“You Don’t Need Soil To Grow” explores the dynamics of nomadism and rootedness in modernity.
Connection to a place is commonly seen as an expression of the roots of human beings and their relationship to the world around them.
In the past, the realization of one’s own identity was perceived above all in relation to the rooting in the territory of belonging.
According to the theory of “liquid modernity” by sociologist Zygmunt Bauman, contemporary citizens inhabit a world in perpetual metamorphosis, where interpersonal relationships and identities are subject to incessant changes.
The transition to modernity has meant that phenomena such as urbanization and gentrification have altered urban topography, affecting the texture of communities and changing the ways in which people interact with their surroundings.
“You don’t need soil to grow” identifies Berlin as a symbolic container for the representation of these dynamics.
Characterized by the strong presence of “expats”, or expatriates from different parts of the world, is an example of the possible emergence of transitional communities within a pre existing context. These presences are defined by Bauman as “flâneurs of liquid modernity”, that is as those who in their continuous wandering give form and substance to the multiplicity of human experiences.
Portraits of expatriate women, of different ages, from various parts of the world (Israel, Poland, Czech Republic, USA, Australia, Brazil, Russia, Philippines, United Kingdom) are captured and photographed in impersonal urban spaces to emphasize the fluidity of the connection with the place.
In this scenario, the German “Kleingarten” (small gardens) represent a further example of how individuals seek to regenerate balance and community in an ever-changing city. These communal green spaces represent a refuge within the city that welcomes them within concrete walls, a place where they can recover a connection with the earth and a sense of belonging. Widespread in Germany and arose in the first half of the twentieth century, they are urban oases in which to cultivate their own vegetable garden, interact with neighbors, reconnect with the earth and with a more stable and solid temporal dimension. This journey between spaces and figures gives life to a possible narration on the relationship between earth and individual.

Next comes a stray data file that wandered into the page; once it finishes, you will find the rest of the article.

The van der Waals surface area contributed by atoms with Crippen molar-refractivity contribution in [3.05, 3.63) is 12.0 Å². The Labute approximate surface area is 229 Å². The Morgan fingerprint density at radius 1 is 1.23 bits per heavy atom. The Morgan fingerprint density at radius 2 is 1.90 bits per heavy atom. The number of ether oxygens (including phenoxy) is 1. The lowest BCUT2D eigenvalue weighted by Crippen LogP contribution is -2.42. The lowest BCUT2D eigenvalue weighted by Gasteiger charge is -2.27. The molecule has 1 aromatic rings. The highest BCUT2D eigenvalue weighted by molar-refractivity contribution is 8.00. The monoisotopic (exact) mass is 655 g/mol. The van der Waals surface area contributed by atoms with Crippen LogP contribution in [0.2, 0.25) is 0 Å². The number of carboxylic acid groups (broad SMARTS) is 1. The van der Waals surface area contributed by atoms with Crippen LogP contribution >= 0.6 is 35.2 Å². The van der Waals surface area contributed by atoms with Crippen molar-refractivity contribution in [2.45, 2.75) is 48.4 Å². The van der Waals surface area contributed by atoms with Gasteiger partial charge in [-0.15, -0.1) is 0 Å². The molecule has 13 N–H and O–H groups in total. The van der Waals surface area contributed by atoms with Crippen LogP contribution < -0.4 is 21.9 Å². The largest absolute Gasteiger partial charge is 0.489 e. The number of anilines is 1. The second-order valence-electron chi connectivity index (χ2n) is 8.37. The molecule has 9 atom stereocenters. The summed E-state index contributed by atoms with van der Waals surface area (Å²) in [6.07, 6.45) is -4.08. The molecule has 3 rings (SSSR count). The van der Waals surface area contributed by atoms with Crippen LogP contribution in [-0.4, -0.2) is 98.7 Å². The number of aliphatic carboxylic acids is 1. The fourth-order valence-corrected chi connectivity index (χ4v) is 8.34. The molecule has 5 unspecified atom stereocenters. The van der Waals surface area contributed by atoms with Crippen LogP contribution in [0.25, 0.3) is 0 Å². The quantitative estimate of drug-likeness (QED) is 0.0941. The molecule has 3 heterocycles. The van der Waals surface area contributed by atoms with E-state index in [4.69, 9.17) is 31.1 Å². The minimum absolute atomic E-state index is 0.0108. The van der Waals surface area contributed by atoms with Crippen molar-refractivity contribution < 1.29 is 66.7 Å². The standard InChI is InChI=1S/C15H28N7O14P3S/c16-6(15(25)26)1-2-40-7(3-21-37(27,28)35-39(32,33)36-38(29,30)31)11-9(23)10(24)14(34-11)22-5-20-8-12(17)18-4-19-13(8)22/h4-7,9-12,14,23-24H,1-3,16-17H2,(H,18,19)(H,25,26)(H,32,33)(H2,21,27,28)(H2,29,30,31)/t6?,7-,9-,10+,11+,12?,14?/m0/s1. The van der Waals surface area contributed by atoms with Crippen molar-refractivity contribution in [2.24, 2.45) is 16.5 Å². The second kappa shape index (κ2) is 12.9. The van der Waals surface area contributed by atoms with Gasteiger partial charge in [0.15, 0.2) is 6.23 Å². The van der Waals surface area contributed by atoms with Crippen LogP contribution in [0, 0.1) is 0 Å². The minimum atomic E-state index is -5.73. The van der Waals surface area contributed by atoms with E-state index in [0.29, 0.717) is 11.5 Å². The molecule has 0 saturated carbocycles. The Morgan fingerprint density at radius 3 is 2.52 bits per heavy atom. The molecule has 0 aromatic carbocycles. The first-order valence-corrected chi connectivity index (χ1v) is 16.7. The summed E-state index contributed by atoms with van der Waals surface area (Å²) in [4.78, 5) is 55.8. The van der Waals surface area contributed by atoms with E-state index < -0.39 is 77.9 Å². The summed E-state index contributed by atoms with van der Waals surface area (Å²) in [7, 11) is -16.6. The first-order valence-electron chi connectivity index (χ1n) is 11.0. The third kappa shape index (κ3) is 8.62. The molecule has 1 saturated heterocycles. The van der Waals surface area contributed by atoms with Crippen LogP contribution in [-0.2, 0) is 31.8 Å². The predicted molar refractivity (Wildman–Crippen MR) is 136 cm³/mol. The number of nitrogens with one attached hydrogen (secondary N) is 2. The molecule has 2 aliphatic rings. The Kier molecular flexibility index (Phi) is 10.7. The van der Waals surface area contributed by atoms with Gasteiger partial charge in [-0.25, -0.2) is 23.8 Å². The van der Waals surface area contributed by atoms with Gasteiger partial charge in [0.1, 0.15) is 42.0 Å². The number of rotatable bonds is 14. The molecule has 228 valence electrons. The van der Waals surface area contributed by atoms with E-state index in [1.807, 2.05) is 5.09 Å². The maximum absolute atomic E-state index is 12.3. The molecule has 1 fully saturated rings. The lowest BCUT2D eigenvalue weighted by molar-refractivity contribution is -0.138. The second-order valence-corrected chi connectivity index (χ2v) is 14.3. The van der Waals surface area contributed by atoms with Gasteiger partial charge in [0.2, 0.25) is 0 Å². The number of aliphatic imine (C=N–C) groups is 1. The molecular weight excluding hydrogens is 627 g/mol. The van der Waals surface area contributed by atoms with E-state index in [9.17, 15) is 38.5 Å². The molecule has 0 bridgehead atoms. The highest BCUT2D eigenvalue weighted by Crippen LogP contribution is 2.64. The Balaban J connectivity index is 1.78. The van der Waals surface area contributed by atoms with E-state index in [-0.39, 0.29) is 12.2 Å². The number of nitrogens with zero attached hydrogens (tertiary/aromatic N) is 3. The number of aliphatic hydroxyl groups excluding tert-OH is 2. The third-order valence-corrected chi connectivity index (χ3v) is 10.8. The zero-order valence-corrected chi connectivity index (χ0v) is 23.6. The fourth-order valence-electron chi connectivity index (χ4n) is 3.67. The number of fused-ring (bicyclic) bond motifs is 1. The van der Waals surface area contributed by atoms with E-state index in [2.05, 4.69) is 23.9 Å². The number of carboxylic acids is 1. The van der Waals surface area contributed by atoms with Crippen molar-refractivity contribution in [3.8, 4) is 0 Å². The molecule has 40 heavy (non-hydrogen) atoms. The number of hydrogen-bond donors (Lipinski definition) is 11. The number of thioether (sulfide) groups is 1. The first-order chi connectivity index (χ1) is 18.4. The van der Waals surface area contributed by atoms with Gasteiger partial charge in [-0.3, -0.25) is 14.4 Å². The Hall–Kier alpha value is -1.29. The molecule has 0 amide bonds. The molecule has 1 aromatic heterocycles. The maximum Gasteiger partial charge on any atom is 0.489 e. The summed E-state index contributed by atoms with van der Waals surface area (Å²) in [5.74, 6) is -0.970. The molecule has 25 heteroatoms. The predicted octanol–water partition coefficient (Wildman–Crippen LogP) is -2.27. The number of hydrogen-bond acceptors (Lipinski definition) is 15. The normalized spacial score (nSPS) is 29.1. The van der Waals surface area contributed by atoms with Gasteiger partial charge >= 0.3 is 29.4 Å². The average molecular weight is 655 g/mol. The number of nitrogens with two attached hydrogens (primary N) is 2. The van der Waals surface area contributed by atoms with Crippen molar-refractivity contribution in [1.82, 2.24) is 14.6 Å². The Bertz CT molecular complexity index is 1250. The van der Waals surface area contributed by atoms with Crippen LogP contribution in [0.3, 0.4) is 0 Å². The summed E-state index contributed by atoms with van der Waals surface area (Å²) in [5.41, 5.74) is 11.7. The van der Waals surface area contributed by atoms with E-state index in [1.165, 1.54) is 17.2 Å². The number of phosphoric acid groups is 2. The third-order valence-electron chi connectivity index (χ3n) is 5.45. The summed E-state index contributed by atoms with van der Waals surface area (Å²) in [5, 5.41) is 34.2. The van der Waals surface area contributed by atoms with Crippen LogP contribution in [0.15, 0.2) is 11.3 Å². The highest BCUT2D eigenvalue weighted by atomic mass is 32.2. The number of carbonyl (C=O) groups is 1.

Benedetta Ristori is a freelance photographer currently based in Italy. Her work is focused on the tension between a form and the space it takes and where it’s contained by. Daily objects or common landscapes that are apparently meaningless, for the artist are symbols of connection between interiority and materiality. The outside world is faced and represented through suspended atmospheres, bringing the viewer into a spaceless and timeless experience. Working in both staged and documentary photography, the vision is always consistent, combining location, colors and composition, with a particular attention on subtraction and reduction to the essential.
In 2014 she was interviewed by the magazine Vanity Fair in the Emerging Photographers section. In 2015 Benedetta was one of the finalist of the ‘Next Photographer Award’ by D&AD in partnership with Getty Images. In 2016 one photo of her project “Lay Off” was the winner of the People category in the 16th Smithsonian Magazine photo contest. The same year her project “Lay Off” is published by Vogue Italia, Ignant, Il Muro, Positive Magazine and others. In 2015 she begin the series ‘East’ ended in 2018. The project is published on VICE, It’s Nice That, Freunde Von Freunden, The Space Magazine, The Calvert Journal. In 2017 she was one of the 100 creatives chosen to represent the Lazio region in the annual initiative “Lazio Creativo 2017”. In 2018 she self-published her first book “East”, from the homonymous series. In 2020 Ristori is one of the winners of “Refocus” by MiBact in collaboration with the Museum of Contemporary Photography and Triennale Milano. Her work has been to illustrate articles in Bloomberg Businessweek, Zeit Magazine, Forbes, Label Magazine, Document Journal and others. She has worked commercially for clients like Airbnb, Fendi, Nike, Action Aid International. Her projects are exposed in various international exhibitions.